The Art Deco home situated on a Colonial Lane property in Palm Beach, and designed by architect Jacqueline Albarran recently received the LEED Platinum certification. The home was completed in November 2013, and took two years to build. This home is the first in the Palm Beach area to receive this, highest LEED certification. The building team consisted of architect Albarran, as well as the local contractor Tim Givens and Kyle Abney, a Palm City-based LEED consultant.
Ray Armstrong’s mountain home in Colorado Springs is a sprawling 5,500 square foot structure, with the living space extending outdoors where the owner’s fish ponds and water gardens are located. Armstrong is an award-winning koi fish enthusiast, and his home uses even more energy since the ponds and tanks, where his fish are, require precise temperature and water regulation. Since such a large home also consumes vast amounts of energy, Armstrong enlisted the help of David Bednarski, owner of Bestway Mechanical in Colorado Springs, to help him install the necessary solar and other technologies to reduce this footprint.
Solar ovens are a great way to cook sustainably, but they have the drawback of not working very well on cloudy days. However, the new SunFocus solar hybrid oven, made by Sun BD Corporation, takes care of that problem. And what’s more, you can even use this oven to cook at night. This is possible because the SunFocus oven has a hybrid solar and electric system, with the latter taking over once the sun sets or hides behind the clouds.
Harold Turner’s home near Concord, New Hampshire measures 3,370 square feet and was built using the ROSE construction method, which was created to build affordable net zero energy and cost effective homes in a wide variety of geographical locations and environments. R stands for “Renewable energy production,” O and S stand for “Owner driven spatial design,” and E is for “Energy efficient construction,” while the entire house is known as ROSE cottage and serves as a prototype and test bed for future homes to be built using this method. The entire home was built for $175 per square foot.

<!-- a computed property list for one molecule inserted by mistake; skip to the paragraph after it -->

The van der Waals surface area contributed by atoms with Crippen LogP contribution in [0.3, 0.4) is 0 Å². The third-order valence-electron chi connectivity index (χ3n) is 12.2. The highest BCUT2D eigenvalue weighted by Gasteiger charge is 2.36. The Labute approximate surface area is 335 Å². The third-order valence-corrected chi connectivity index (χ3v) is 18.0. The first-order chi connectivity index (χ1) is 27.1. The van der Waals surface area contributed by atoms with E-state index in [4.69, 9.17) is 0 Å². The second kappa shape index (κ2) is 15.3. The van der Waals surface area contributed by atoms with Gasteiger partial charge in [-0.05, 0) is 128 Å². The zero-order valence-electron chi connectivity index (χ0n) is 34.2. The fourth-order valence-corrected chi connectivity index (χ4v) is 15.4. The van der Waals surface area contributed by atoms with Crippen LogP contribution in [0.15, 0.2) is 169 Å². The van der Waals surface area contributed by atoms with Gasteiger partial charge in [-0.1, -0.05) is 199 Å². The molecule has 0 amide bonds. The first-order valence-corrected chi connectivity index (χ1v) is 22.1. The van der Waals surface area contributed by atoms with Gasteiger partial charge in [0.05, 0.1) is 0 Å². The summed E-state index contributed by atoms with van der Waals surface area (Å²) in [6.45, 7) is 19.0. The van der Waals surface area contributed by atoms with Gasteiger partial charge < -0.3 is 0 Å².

While living in solar powered homes is very sustainable and environmentally friendly, the materials from which most solar PV arrays are constructed are not. Since they are often made from rare natural materials or plastics, researchers are constantly looking for way to improve this flaw and make the whole package more eco-friendly. A team of scientists from the University of Maryland, the South China University of Technology, and the University of Nebraska-Lincoln have recently developed a type of paper, which is made from wood fibers. This paper is 96 percent transparent and could conceivably one day be used instead of the plastic materials used to construct the solar cells of today. This would make solar cells more eco-friendly as well as much cheaper.
The Santa Monica-based award-winning green design studio Minarc partnered up with Habitat for Humanity, and a local non-profit firm Restore Neighborhoods LA to design and build affordable, net-zero energy prefabricated homes in the low-income areas of South Los Angeles. Together they built 3 homes, which were all built on vacant lots in the poorest neighborhood of South Los Angeles. The houses all feature Minarc’s innovative, interlocking panel system, which is called mnmMOD. The homes are also equipped with roof top mounted solar panels.